It was a weekend of mixed fortunes for Leinster hooker and Clontarf director of rugby Bernard Jackman. After the delight of helping his province qualify for a Heineken Cup semi-final, Jackman watched as his Clontarf side suffered a relegation-confirming 39-24 defeat to St. Mary’s College at Castle Avenue.
Clontarf’s only chance of avoiding relegation on Saturday was a bonus point victory over an excellent St. Mary’s College side and although this was a big ask, there must have been some belief in Bernard Jackman’s men.
Given that St. Mary’s recent record against Clontarf has been quite poor (three wins out of their last 13 fixtures), ‘Tarf would have been hoping for the best. Ultimately though, they were well outmuscled in their final AIB League Division 1A match.
‘Tarf needed to get early tries on the board but they could not manage to breach their opponents’ line until the 63rd minute through second row and captain Simon Crawford.
They did deliver two more well-executed tries after that from replacement Henry Bryce and number 8 Martin Garvey, but St. Mary’s had the game pretty much wrapped-up at that stage.
St. Mary’s amassed a total of 39 points with five tries on the board and 19 points coming from efficient full-back Gavin Dunne.
For Clontarf boss Jackman, a ten-minute lapse in concentration was the deciding factor in the loss.
He told IrishRugby.ie afterwards: “We had a good first half, we went in 8-3 down at half-time, playing with a wind in the second half and we missed a kick to touch with a penalty.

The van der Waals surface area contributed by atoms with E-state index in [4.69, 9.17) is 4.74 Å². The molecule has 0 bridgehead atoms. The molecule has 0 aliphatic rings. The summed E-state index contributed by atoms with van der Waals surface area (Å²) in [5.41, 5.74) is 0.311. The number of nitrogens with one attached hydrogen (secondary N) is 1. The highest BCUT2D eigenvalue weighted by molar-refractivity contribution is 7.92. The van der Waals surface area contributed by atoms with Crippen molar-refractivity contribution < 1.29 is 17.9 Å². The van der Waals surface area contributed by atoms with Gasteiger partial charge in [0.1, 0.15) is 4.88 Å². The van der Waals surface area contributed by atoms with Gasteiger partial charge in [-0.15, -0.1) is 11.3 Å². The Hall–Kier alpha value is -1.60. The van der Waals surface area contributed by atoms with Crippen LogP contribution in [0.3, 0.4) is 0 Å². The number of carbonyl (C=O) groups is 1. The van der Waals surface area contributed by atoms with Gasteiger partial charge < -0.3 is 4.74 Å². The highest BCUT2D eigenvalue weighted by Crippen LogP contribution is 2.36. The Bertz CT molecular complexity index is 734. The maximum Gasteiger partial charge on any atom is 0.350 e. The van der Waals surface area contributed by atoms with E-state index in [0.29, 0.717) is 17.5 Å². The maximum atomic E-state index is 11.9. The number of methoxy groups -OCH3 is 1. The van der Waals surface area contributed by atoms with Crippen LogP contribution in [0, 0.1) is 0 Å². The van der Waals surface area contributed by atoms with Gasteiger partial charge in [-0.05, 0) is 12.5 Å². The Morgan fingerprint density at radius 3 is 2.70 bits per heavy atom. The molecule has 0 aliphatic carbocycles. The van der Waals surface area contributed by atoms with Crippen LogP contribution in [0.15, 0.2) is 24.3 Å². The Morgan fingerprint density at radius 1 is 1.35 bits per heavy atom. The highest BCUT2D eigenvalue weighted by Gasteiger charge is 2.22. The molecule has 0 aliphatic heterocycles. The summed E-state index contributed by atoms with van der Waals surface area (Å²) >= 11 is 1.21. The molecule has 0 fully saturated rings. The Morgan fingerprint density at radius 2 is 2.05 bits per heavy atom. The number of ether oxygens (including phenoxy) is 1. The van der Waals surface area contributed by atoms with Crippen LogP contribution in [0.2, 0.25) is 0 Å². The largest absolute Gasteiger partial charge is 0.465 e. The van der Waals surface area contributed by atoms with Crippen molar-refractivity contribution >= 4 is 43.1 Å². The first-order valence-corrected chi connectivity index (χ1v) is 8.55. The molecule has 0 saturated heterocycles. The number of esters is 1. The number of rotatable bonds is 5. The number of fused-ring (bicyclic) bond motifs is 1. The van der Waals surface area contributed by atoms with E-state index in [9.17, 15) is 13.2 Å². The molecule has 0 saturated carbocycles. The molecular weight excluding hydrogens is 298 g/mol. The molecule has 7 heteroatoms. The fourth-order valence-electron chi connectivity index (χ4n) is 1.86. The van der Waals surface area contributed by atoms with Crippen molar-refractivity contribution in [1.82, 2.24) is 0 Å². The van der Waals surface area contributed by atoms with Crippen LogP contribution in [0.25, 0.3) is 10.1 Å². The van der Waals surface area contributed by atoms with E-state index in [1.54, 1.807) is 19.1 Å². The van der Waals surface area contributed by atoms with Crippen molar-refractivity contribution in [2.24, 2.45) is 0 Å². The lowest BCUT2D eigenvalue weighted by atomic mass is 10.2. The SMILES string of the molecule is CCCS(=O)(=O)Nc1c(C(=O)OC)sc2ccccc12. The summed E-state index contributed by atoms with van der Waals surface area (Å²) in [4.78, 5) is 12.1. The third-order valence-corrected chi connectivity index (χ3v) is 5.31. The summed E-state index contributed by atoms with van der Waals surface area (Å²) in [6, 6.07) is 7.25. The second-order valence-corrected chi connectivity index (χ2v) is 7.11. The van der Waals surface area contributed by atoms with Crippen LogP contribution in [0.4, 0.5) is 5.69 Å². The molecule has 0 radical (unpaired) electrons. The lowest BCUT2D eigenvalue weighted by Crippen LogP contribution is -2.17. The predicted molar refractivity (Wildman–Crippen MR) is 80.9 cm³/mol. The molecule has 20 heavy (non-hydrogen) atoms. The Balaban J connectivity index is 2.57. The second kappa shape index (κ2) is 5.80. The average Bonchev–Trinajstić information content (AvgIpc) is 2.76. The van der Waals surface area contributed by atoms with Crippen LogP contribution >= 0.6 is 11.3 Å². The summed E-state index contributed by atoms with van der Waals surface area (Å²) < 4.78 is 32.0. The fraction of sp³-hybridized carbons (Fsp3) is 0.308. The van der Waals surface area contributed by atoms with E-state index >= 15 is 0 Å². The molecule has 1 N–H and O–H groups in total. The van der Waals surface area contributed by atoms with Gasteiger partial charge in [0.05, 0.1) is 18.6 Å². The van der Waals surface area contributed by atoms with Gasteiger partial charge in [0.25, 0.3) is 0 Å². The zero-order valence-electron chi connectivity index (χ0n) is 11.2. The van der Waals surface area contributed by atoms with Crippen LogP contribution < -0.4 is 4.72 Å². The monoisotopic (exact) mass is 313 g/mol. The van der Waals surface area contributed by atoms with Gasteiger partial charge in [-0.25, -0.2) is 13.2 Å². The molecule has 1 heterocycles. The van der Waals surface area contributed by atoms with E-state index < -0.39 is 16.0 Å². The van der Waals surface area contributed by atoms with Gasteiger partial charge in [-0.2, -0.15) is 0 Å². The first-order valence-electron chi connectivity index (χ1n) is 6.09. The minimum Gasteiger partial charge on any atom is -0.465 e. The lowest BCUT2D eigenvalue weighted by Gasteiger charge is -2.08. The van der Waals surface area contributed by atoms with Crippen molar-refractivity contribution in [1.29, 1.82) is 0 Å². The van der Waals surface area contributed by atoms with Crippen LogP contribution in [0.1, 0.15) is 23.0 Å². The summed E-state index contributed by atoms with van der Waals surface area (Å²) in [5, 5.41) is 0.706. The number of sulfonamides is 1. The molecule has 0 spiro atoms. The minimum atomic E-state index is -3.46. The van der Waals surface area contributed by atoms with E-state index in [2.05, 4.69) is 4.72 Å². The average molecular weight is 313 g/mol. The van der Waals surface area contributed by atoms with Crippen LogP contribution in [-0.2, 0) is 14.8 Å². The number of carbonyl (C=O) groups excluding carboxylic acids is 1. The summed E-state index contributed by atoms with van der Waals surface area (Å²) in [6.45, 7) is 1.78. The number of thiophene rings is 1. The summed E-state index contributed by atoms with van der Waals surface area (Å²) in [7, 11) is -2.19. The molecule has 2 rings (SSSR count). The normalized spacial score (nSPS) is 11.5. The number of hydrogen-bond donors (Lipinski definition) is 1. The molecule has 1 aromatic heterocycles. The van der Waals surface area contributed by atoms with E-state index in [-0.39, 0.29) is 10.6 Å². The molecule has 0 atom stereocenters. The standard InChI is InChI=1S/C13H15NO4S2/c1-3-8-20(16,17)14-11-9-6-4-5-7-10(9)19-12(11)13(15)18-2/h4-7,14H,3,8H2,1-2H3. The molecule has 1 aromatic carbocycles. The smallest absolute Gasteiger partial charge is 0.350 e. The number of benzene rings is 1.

“Then we kinda let the heads drop for ten minutes and St. Mary’s scored four tries and the game was over.”
Clontarf have found themselves trying to fight their way out of several games throughout the season and Jackman admitted that this was something that they need to work on.
“The lads all season have shown a lot of courage, when they’ve gone behind and the ball is fought for until the last minute.
“But it really typifies our season that we haven’t been able to play for 80 minutes and we’ve conceded tries and let teams into a game and we’ve always had to chase back then.
“And that’s something we need to learn from for next year. We need to work hard on that over the summer,” he conceded.
It must have been a stinging blow to suffer relegation in his first season at the helm, but the experienced hooker, who says he will be able to devote more time to Clontarf next season, is confident that they will get back into the top flight.
“I definitely think we will bounce back. I’m here full-time next year and the lads are committed to staying and we’ll have a good pre-season and learn from our mistakes and move on.
“I think we just need to work on some of our mental toughness and just stop letting a couple of mistakes knock us out of our stride.
“It’s certainly something that Leinster worked on last year and it kinda led to a Heineken Cup and gave us the ability to close out tight games.”
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